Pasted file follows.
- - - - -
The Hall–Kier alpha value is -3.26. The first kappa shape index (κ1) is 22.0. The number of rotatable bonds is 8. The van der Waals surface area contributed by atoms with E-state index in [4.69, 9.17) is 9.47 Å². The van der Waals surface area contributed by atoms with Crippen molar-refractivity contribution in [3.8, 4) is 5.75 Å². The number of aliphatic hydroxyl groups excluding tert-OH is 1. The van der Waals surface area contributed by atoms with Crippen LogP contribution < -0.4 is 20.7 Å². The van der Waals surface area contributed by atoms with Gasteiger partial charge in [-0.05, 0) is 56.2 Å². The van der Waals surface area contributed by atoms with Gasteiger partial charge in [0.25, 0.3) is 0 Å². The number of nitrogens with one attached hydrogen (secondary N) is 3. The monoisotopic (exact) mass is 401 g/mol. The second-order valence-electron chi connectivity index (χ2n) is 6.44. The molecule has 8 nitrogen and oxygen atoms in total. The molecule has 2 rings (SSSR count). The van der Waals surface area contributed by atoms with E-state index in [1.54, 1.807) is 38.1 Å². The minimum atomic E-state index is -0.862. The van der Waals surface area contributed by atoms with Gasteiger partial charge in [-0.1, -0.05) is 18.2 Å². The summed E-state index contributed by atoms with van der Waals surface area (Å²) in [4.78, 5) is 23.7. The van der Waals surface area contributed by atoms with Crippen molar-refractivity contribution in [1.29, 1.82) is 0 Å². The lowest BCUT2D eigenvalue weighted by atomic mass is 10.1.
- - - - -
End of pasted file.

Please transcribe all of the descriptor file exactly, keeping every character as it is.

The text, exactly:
The Hall–Kier alpha value is -3.26. The first kappa shape index (κ1) is 22.0. The number of rotatable bonds is 8. The van der Waals surface area contributed by atoms with E-state index in [4.69, 9.17) is 9.47 Å². The van der Waals surface area contributed by atoms with Crippen molar-refractivity contribution in [3.8, 4) is 5.75 Å². The number of aliphatic hydroxyl groups excluding tert-OH is 1. The van der Waals surface area contributed by atoms with Crippen LogP contribution < -0.4 is 20.7 Å². The van der Waals surface area contributed by atoms with Gasteiger partial charge in [-0.05, 0) is 56.2 Å². The van der Waals surface area contributed by atoms with Gasteiger partial charge in [0.25, 0.3) is 0 Å². The number of nitrogens with one attached hydrogen (secondary N) is 3. The monoisotopic (exact) mass is 401 g/mol. The second-order valence-electron chi connectivity index (χ2n) is 6.44. The molecule has 8 nitrogen and oxygen atoms in total. The molecule has 2 rings (SSSR count). The van der Waals surface area contributed by atoms with E-state index in [1.54, 1.807) is 38.1 Å². The minimum atomic E-state index is -0.862. The van der Waals surface area contributed by atoms with Gasteiger partial charge in [-0.1, -0.05) is 18.2 Å². The summed E-state index contributed by atoms with van der Waals surface area (Å²) in [4.78, 5) is 23.7. The van der Waals surface area contributed by atoms with Crippen molar-refractivity contribution in [1.29, 1.82) is 0 Å². The lowest BCUT2D eigenvalue weighted by atomic mass is 10.1.